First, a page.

The Shakespeareans

Brooke Allen in The Hudson Review:

The Club: no literary club has ever equaled the one founded in London in 1764 by Samuel Johnson, Sir Joshua Reynolds, Edmund Burke, Oliver Goldsmith, and a handful of others, and which came to include the very brightest intellectual, artistic and political stars of the late eighteenth and early nineteenth centuries. Leo Damrosch provided a close study of the Club, its members, and its doings during the first couple of decades of its long life (it still exists today), in a book I reviewed in The Hudson Review’s Spring 2019 issue: The Club: Johnson, Boswell, and the Friends Who Shaped an Age.

But considerations of length (for the material he grappled with is voluminous, to say the least) confined Damrosch, mostly, to the biographical. There is another way to look at this group of remarkable friends, and perhaps a more fruitful one, and that is to focus on the contributions they made, as a group, to a number of fields of endeavor during this period: aesthetics, the theater, literary studies, biography, science, archaeology, political and moral philosophy. They never formed a school; each thinker in the Club was individual and occasionally antipathetic to its other members; but their joint endeavors pushed each of these fields forward toward modernity, sometimes to a remarkable degree. This was particularly true in the field of Shakespearean studies and performance.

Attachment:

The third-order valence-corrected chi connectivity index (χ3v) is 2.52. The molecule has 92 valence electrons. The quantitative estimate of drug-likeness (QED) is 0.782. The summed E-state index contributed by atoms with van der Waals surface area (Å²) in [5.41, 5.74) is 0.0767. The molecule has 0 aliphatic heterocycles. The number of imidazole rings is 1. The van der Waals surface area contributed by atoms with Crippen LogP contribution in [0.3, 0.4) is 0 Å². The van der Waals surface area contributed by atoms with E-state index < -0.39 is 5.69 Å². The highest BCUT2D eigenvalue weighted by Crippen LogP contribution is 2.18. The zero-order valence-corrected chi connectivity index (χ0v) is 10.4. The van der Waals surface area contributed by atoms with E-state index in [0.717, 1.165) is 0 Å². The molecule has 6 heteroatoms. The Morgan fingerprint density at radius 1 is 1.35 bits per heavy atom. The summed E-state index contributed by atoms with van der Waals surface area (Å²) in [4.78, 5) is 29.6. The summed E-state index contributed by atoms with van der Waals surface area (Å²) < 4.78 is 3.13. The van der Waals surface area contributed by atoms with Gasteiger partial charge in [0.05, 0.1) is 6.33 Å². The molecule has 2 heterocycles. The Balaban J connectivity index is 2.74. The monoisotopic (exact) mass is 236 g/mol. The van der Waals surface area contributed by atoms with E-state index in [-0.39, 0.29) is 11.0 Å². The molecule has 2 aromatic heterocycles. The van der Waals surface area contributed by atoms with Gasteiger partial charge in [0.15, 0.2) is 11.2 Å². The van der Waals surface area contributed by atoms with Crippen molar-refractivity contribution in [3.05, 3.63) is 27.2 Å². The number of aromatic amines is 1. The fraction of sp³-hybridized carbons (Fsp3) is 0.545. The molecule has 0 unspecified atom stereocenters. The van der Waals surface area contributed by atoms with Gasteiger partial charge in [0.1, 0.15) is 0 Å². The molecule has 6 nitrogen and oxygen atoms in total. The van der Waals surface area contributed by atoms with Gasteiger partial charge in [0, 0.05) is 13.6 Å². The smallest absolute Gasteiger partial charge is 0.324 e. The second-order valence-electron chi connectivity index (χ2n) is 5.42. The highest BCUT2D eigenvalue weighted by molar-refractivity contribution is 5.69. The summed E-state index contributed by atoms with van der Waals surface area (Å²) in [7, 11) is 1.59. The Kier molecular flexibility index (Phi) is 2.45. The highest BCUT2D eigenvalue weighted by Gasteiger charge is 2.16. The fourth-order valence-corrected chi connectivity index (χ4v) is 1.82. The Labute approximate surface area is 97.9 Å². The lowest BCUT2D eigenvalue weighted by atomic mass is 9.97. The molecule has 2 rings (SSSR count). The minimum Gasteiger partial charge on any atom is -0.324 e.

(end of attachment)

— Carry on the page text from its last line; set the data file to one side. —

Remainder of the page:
By the mid-eighteenth century, Shakespeare had become the iconic English genius—Britain’s answer to Homer, Dante, Cervantes. But this had not always been the general opinion and was not so at the outset of the eighteenth century. There had been a gradual elevation of Shakespeare from just one among several popular Elizabethan and Jacobean playwrights to the one and only national treasure: “a kind of established religion in poetry,” as the playwright Arthur Murphy was already describing him in 1753, as well as a focus for a new, patriotic British nationalism that had begun to coalesce at that time. It was a process in which several members of the Club were intimately involved, both individually and as a team. Shakespeare might well have achieved his cultural apotheosis without these men, but the process would have been slower and less certain. Scholarship, criticism, performance, interpretation: the Club members had a profound effect on each of these aspects of Shakespeareanism.

The modern idea of “Shakespeare,” both as artist and ideal genius, was essentially an eighteenth-century creation, though it is often credited to the Romantics.

More here.